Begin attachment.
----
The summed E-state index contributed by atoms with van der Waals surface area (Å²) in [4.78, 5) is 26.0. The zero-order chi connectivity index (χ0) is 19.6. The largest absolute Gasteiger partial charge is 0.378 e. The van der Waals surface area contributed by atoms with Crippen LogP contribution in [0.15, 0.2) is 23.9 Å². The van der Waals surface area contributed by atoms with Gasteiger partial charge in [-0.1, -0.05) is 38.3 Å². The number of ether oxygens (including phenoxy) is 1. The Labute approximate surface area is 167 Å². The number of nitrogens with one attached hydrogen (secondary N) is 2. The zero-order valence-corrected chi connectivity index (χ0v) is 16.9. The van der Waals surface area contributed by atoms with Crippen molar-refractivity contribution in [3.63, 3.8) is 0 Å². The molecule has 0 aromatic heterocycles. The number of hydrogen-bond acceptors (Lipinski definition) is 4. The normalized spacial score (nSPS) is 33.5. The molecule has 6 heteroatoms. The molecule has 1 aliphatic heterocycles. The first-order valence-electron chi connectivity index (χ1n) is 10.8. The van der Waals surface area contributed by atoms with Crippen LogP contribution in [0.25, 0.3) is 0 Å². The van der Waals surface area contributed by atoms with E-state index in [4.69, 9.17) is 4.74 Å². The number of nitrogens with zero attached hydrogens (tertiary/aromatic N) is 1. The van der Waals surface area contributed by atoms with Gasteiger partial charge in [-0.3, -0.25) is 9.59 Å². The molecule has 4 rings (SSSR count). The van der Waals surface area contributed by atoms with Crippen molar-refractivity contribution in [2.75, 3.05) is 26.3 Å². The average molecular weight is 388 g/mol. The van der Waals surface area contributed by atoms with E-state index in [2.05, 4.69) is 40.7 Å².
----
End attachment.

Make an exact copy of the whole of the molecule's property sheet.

The summed E-state index contributed by atoms with van der Waals surface area (Å²) in [4.78, 5) is 26.0. The zero-order chi connectivity index (χ0) is 19.6. The largest absolute Gasteiger partial charge is 0.378 e. The van der Waals surface area contributed by atoms with Crippen LogP contribution in [0.15, 0.2) is 23.9 Å². The van der Waals surface area contributed by atoms with Gasteiger partial charge in [-0.1, -0.05) is 38.3 Å². The number of ether oxygens (including phenoxy) is 1. The Labute approximate surface area is 167 Å². The number of nitrogens with one attached hydrogen (secondary N) is 2. The zero-order valence-corrected chi connectivity index (χ0v) is 16.9. The van der Waals surface area contributed by atoms with Crippen molar-refractivity contribution in [3.63, 3.8) is 0 Å². The molecule has 0 aromatic heterocycles. The number of hydrogen-bond acceptors (Lipinski definition) is 4. The normalized spacial score (nSPS) is 33.5. The molecule has 6 heteroatoms. The molecule has 1 aliphatic heterocycles. The first-order valence-electron chi connectivity index (χ1n) is 10.8. The van der Waals surface area contributed by atoms with Crippen LogP contribution in [0.25, 0.3) is 0 Å². The van der Waals surface area contributed by atoms with E-state index in [4.69, 9.17) is 4.74 Å². The number of nitrogens with zero attached hydrogens (tertiary/aromatic N) is 1. The van der Waals surface area contributed by atoms with Gasteiger partial charge in [-0.3, -0.25) is 9.59 Å². The molecule has 4 rings (SSSR count). The van der Waals surface area contributed by atoms with Crippen molar-refractivity contribution in [2.75, 3.05) is 26.3 Å². The average molecular weight is 388 g/mol. The van der Waals surface area contributed by atoms with E-state index in [2.05, 4.69) is 40.7 Å².